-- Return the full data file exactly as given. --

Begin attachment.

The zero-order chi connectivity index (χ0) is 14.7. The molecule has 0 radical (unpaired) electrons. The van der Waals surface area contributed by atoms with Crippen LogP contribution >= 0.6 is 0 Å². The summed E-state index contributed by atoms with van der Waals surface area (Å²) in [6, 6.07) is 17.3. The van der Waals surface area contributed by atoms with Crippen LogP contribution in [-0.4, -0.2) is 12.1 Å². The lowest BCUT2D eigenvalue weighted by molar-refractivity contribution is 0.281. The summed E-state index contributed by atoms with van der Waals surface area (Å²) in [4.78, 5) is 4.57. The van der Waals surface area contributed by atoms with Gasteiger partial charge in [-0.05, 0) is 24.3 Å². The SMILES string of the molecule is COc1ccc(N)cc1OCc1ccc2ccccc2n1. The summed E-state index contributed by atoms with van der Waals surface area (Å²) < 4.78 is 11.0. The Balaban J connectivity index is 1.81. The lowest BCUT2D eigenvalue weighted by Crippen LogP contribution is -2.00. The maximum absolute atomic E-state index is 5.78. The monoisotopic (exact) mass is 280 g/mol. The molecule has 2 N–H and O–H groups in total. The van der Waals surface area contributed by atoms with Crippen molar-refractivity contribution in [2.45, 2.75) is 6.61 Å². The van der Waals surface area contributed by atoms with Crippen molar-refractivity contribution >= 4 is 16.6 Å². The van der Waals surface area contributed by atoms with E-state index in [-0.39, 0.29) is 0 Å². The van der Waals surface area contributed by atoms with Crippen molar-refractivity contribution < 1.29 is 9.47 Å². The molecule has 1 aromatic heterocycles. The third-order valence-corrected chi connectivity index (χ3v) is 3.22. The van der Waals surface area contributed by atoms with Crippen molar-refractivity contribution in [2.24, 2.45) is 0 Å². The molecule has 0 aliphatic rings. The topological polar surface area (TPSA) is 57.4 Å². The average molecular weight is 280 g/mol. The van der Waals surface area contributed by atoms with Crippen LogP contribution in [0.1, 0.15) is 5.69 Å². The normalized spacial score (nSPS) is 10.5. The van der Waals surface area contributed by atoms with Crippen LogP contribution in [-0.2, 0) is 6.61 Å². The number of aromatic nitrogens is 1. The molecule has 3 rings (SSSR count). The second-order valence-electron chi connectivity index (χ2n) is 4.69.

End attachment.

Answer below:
The zero-order chi connectivity index (χ0) is 14.7. The molecule has 0 radical (unpaired) electrons. The van der Waals surface area contributed by atoms with Crippen LogP contribution >= 0.6 is 0 Å². The summed E-state index contributed by atoms with van der Waals surface area (Å²) in [6, 6.07) is 17.3. The van der Waals surface area contributed by atoms with Crippen LogP contribution in [-0.4, -0.2) is 12.1 Å². The lowest BCUT2D eigenvalue weighted by molar-refractivity contribution is 0.281. The summed E-state index contributed by atoms with van der Waals surface area (Å²) in [4.78, 5) is 4.57. The van der Waals surface area contributed by atoms with Gasteiger partial charge in [-0.05, 0) is 24.3 Å². The SMILES string of the molecule is COc1ccc(N)cc1OCc1ccc2ccccc2n1. The summed E-state index contributed by atoms with van der Waals surface area (Å²) < 4.78 is 11.0. The Balaban J connectivity index is 1.81. The lowest BCUT2D eigenvalue weighted by Crippen LogP contribution is -2.00. The maximum absolute atomic E-state index is 5.78. The monoisotopic (exact) mass is 280 g/mol. The molecule has 2 N–H and O–H groups in total. The van der Waals surface area contributed by atoms with Crippen molar-refractivity contribution in [2.45, 2.75) is 6.61 Å². The van der Waals surface area contributed by atoms with Crippen molar-refractivity contribution >= 4 is 16.6 Å². The van der Waals surface area contributed by atoms with E-state index in [-0.39, 0.29) is 0 Å². The van der Waals surface area contributed by atoms with Crippen molar-refractivity contribution < 1.29 is 9.47 Å². The molecule has 1 aromatic heterocycles. The third-order valence-corrected chi connectivity index (χ3v) is 3.22. The van der Waals surface area contributed by atoms with Crippen molar-refractivity contribution in [2.24, 2.45) is 0 Å². The molecule has 0 aliphatic rings. The topological polar surface area (TPSA) is 57.4 Å². The average molecular weight is 280 g/mol. The van der Waals surface area contributed by atoms with Crippen LogP contribution in [0.1, 0.15) is 5.69 Å². The normalized spacial score (nSPS) is 10.5. The van der Waals surface area contributed by atoms with Crippen LogP contribution in [-0.2, 0) is 6.61 Å². The number of aromatic nitrogens is 1. The molecule has 3 rings (SSSR count). The second-order valence-electron chi connectivity index (χ2n) is 4.69.